For much of his career, Tyler was the boy genius guitarist with Lambchop ; and he too, has spent time in Will Oldham’s backing band (around the time of the Master and Everyone album in 2003) and with Charlie Louvin, Candi Staton and others. Tyler’s second album Impossible Truth is not only a showcase for his phenomenal finger picking, but for his writing skills as well. Anyone listening to “Cadillac Desert “ can follow the emotional ebb and flow of the music without needing the signposts of a set of lyrics. Ditto goes for the lovely, exultant “A Portrait of Sarah” dedicated to his girlfriend, Sarah Souther. Throughout the album, there’s a palpable longing for something bigger and more noble than the dying days of empire have to offer. As Tyler said in an interview last year : “My songs are like jingles for products that don’t exist anymore… I think nostalgia almost has a tyrannical hold on certain segments of our generation. Maybe I give it too much power, but I do feel like there are a lot of people my age longing for a time where, at least culturally, there was more room for being intellectual, deliberate, difficult. Maybe we are going to return to it, though..”
For many people, John Fahey will be the obvious touchstone for what Tyler is doing here. For me, the nostalgic potency of Tyler’s music seems reminiscent of Robbie Basho as well, without his eccentricities. On the level of technique, others have cited the Nashville session genius Reggie Young – that was Young playing lead on Dobie Gray’s “Drift Away” Elvis Presley’s “Suspicious Minds and “ In The Ghetto” and the big hits by the Box Tops, such as “The Letter” and “Cry Like a Baby”…..Some have gone even further back to compare Tyler’s picking style to that of Mr Tambourine Man himself, Bruce Langhorne.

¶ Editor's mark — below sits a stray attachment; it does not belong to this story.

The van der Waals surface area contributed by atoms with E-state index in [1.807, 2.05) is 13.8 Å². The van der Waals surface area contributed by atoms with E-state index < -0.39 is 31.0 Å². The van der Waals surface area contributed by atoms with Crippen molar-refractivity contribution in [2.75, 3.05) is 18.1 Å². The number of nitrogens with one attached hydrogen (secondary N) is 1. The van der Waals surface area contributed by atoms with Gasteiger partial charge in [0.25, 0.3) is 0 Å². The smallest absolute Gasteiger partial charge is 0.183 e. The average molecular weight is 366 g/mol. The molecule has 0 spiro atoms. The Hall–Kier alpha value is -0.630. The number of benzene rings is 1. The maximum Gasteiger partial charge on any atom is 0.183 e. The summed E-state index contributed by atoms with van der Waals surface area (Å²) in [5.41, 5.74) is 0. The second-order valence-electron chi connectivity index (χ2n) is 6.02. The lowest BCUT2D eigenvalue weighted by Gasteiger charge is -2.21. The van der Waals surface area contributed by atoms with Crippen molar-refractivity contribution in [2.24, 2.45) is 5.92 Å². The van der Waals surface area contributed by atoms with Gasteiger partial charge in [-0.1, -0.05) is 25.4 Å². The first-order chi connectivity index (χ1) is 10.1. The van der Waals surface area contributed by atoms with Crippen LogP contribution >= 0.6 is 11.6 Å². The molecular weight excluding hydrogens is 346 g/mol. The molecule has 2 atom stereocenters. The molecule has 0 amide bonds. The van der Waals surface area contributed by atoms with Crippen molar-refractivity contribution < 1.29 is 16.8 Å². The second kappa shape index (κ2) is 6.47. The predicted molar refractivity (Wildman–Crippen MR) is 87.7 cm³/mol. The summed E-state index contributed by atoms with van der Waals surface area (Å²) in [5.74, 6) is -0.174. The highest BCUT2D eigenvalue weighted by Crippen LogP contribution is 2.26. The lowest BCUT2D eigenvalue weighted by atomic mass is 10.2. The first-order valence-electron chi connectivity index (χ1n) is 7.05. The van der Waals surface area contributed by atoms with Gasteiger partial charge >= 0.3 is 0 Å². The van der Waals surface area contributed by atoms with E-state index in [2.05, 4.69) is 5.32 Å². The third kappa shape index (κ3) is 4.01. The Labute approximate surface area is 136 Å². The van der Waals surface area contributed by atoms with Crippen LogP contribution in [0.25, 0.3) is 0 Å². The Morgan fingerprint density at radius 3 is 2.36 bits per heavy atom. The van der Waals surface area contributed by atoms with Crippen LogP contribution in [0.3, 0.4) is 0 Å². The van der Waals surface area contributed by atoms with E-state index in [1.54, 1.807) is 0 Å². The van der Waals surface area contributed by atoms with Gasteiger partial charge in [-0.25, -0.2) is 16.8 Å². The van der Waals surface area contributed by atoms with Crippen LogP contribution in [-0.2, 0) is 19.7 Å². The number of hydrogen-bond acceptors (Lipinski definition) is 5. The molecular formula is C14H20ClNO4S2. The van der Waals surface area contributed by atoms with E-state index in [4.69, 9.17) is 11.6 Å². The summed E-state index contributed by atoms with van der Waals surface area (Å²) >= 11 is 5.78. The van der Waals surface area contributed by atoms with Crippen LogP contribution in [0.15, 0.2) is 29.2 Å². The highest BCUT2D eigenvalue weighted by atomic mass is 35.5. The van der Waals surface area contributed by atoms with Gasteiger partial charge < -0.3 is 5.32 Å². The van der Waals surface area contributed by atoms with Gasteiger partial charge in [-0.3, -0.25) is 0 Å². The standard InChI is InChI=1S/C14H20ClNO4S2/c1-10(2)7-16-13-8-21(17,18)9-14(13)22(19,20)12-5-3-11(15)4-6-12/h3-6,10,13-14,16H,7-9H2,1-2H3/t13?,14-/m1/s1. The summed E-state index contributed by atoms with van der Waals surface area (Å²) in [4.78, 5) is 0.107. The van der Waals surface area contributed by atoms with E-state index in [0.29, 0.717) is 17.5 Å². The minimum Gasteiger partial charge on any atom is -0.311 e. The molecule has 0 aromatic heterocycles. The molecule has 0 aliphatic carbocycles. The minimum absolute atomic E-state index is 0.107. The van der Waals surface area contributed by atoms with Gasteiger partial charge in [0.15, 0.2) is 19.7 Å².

All these are reference points to be proud of : Tyler really is that good. The son of two Nashville songwriters (who wrote hits for Eddie Rabbitt and the Oak Ridge Boys ) he and his sister still live in that town, where they co-own and run a local bar. The entire Impossible Truth album is worth your while – it takes you in deeper and deeper every time – but here are a few samplers. They’re mainly live renditions of the album tracks, but the differences are minimal ; the advantage lies in being able is see finger picking of this quality, up close.
“Cadillac Desert” sounds like a monument to loneliness – the title comes from the book by the environmentalist Marc Reisner, about the vanishing supplies of water in the western US – and its probably the most Fahey-like of all the tracks on the album. For the most Basho-like track, there’s this stunning version of “The Geography of Nowhere”. A bit distractingly, the official video for “ A Portrait of Sarah” has been filmed as a homage to the film Two Lane Blacktop. Lastly, there are a couple of earlier tracks, live renditions of tracks from his debut album Behold The Spirit – including the sweetly haunting (and haunted) “Missionary Ridge” site of this Civil War battle fought in 1863, near Chattanooga.
Throughout his work, the guy has a keen sense of the links between personal geography and physical spaces.